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Formen der humanistischen Utopie: Vorstellungen von idealen Staat in englischen und kontinentalen Schrzfrtum des Humanismus 1516-1669.

Beate Gabriele Lusse. Formen der humanistischen Utopie: Vorstellungen von idealen Staat in englischen und kontinentalen Schrzfrtum des Humanismus 1516-1669.

Paderborn, Munchen, Wien, und Zurich: Ferdinand Schoningh, 1998. 9 pls. + 270 pp. DM 38. IBSN: 3-506-70826-0.

The key word in Lusse's title is Staat, a term virtually impossible to translate adequately into English. Especially as it is set within the framing or dialectic of this book, the German term resonates with post-Kantian conceptions not really congenial to the early modern texts being examined or modernist or post-modern Anglo-Saxon analysis. Yet, as Lusse explains in her Einleitung (introduction), her investigation will have a simple purpose: teaching a contemporary audience to image an ideal state. To that end, her book will investigate the various utopias of the period beginning with Thomas More and ending with the little-known 1669 Scydromedia. The author includes nine of these utopias in all, with introduction and conclusion, additional chapters on Erasmus's utopian texts and their concepts, a chapter on the reception of More's Utopia, and a digressive, highly illustrated chapter on the place of the city in these texts. Lusse also piles on a massive section in which she spells out the comparisons of thes e nine utopias in terms of eleven categories such as Arbeit (work); Krieg und Frieden (war and peace); Staatsform; Kommunismus; Familie. The publisher has provided a separate chart slipped into the inside back cover to crosscurrent the eleven and nine -- a kind of intricate "place-logic" of early modern utopias that would have sent a Peter Ramus or Fr. Ong into ecstasy.

However encyclopedic these "places," Lusse intends these utopias to act as Korretiv and standard (Massstab) for the measuring of die eigene Realiat (the special reality), one assumes, of all utopias. So used, the early texts, most English, focus the subject (Gegenstand) under consideration (Betrachtung) and reveal the ideal political community, der Staat (13-14). Thus, for Lusse, the point of reading early modern utopias is to find a Stimulus for a contemporary audience to reach das Beste fur die Menschheit und die staatliche Gemeninschaft (the best for human beings and the national community). If the author's Idealismus appears almost naive, in her Epilog it is set in an European and world reality, the breakdown (Zerfall) in the early 1990s of the sozialistisch-kommunistischen Systeme Osteuropas. Lusse's is therefore an anguished consciousness of the need for utopian thinking at a time of breakdown when there is wachsenden nationalen und internationalen Wohlstandsgefalles (growing national and international rifts in prosperity) and eine wachsende Minderheit (minority) of have-nots. Not to rethink the forms of an ideal state is so tragic for Lusse in the 1990s in Germany that she would plunge into masses of details to recover political hope (strategically centered for her in that modern masterpiece by the Marxist Ernst Bloch, Das Prinzip Hoffnung). Hers is a dialectic of passion.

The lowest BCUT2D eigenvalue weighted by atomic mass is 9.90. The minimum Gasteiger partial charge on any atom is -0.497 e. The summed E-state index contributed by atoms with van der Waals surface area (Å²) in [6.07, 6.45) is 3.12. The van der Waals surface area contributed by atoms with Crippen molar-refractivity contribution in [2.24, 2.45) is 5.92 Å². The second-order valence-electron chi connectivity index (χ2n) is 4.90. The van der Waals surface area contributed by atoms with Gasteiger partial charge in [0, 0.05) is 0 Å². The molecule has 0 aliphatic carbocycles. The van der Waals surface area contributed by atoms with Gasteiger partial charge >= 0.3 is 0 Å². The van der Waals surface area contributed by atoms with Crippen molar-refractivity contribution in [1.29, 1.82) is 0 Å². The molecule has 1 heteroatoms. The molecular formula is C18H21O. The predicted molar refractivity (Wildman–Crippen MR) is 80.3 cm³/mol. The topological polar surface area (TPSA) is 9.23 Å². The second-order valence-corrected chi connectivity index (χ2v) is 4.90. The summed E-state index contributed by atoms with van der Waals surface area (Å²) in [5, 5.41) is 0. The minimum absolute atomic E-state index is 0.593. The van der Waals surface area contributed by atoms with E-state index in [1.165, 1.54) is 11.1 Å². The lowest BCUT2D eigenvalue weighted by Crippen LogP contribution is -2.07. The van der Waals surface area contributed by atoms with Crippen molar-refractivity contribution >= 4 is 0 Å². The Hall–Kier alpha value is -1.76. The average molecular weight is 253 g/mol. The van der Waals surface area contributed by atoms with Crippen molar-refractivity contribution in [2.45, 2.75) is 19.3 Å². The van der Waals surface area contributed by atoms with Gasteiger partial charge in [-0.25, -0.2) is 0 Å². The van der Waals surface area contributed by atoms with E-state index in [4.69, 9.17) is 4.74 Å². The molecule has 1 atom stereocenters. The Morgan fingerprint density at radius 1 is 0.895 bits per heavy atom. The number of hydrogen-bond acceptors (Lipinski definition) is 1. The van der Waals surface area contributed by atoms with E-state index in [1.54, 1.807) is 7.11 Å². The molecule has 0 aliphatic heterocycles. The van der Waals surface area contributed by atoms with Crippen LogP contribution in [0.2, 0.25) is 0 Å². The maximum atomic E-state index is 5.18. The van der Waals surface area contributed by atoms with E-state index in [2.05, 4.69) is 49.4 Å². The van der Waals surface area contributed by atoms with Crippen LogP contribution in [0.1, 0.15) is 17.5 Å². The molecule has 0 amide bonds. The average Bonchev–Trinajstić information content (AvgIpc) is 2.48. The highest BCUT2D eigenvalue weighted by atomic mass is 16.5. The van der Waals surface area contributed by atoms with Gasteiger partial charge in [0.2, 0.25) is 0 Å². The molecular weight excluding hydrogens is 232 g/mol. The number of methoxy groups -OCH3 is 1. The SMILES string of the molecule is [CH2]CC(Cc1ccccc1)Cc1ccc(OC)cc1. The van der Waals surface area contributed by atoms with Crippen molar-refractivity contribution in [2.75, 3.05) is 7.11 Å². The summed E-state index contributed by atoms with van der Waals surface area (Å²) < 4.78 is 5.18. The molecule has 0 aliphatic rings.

The results in her text are quite mixed, however. If Lusse's readings tend at times to be mechanical, almost journalistic, and certainly undigested with little awareness, for example, of the recent critical resurgence in reading More and Bacon, she does reveal levels of utopian thought almost lost. She is especially good in discussing Campanella's La Citta del Sole with new insights into its Verwaltung und Recht (Government Administration and Law). She recovers Joseph Hall's Mundus Alter et Idem, demonstrating how this first major dystopia springs from the same Calvinist premises of the master of that genre, Jonathan Swift. She shows how textually trivial Civil War tracts and Harringron's Oceana operate in a network of influences. But overall what makes this grand survey more pedantic than it need be is that Lusse does not follow through the dimensions of her own dialectic, that is, what she calls the Dringlichkeitsappell utopischen Denkens (urgent outcry of utopian thinking)(252-55). Quite simply, she needs to set her analyses and charts and plates in more of a theoretical and ironic frame. This distancing of her idealistic drive into ambiguous readings would move her work from positivist continental scholarship (this is, after all, an expansion of her dissertation at the University of Mainz). It would certainly free her passionate voice to find a truer model, one more human and practical because of its very ironies. She could then answer more fully Nietzsche's lament from Also Sprach Zarathustra, the epigraph for Lusse's book: "Woe to you! There comes the time when the human being shoots the arrow of desire (Sehnsucht) no longer beyond self and has forgotten how the bow's strings sing in the air (schwirren)!"
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Title Annotation:Review
Author:SESSIONS, W. A.
Publication:Renaissance Quarterly
Article Type:Book Review
Date:Jun 22, 2000
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